The fundamental idea of packet networks like the Internet is to transport variable rate data flows over a shared infrastructure. Individual end points may generate little or no traffic for minutes or hours on end and then suddenly want to send or receive a large data set as quickly as possible. Packet networks efficiently share common transport facilities among multiple users but how does this sharing actually work? Yesterday I posted some actual, relatively current data from three small ISPs. Today, let me show you how averaging traffic from many individual end points produces a completely stable core network flow.
Each of the graphs below shows successive five minutes measurements during a 24 hour period, but the first graph reflects a few hundred subscribers while the final graph represents the average of many, many millions of subscribers.
In the first graph, the blue line reflects outbound traffic from a few hundred subscribers. While the average is just over 1 Mbps, the peak (at ~1615 hrs) is 6.9 Mbps for a peak-to-average of nearly 7-to-1. The green bars represent inbound traffic with an average of 5.6 Mbps and a peak of nearly 16.8 Mbps for a peak-to-average of 3-to-1. Some of this is time-of-day dependency but a lot of it, particularly the 6.91 Mbps spike at 1615 hrs, is the result of averaging only a few hundred subscribers.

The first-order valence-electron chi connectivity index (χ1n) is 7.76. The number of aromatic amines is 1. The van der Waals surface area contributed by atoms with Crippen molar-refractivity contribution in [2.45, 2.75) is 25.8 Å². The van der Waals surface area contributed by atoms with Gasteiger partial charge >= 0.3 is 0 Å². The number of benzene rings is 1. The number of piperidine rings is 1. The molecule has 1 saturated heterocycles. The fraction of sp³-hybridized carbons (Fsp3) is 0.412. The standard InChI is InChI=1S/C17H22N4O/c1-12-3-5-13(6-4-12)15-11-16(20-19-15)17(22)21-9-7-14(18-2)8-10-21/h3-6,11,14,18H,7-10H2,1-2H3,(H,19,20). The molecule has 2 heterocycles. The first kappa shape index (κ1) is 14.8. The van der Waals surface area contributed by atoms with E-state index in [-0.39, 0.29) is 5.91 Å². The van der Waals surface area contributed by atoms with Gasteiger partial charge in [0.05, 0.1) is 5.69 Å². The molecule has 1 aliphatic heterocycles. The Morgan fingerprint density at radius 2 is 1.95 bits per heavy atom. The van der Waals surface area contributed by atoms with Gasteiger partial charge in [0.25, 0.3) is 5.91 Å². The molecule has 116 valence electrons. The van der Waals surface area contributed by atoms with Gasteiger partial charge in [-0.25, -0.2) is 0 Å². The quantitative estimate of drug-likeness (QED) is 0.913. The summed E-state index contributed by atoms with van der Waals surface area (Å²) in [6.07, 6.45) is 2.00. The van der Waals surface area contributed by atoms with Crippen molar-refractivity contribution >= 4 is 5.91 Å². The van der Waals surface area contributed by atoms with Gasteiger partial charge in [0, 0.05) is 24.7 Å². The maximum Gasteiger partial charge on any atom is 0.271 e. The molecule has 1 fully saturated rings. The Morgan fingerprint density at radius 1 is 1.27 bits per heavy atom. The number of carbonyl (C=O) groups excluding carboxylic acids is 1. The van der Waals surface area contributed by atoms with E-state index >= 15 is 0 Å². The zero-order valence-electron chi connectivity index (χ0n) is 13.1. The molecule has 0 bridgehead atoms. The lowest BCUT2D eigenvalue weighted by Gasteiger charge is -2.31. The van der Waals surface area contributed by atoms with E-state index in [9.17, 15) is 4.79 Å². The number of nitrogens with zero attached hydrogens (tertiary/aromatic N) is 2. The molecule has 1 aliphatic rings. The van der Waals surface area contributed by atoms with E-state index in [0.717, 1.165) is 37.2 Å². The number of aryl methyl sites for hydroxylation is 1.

Here's a traffic measurement at AMS-IX, the largest Internet Exchange in the world. With an average of nearly 1 Gbps, the peak-to-average is a modest 1.43-to-1 and it's almost entirely due to time of day. The largest change from one 5 minute measurement to the next appears to be about 140 Mbps so the short term peak-to-average is perhaps 1.1-to-1.
Finally, here a measurement of all the traffic flowing through AMS-IX – over 822 Gbps peak. Here the time-of-day variation remains but there are virtually no statistical fluctuations. The short term peak-to-average is almost 1-to-1.
To put this in economic terms, for an Internet backbone link that runs at many Gbps your daily traffic profile is completely stable and you can guarantee zero packet loss merely by providing 10%-20% extra capacity above your daily peak.
But if you are running a small ISP, both the capacity you need per subscriber and the extra "headroom" for unanticipated peaks must be substantially larger. To get a handle on what is required we also need to look at shorter intervals (shorter than five minutes). But more on that in a subsequent post.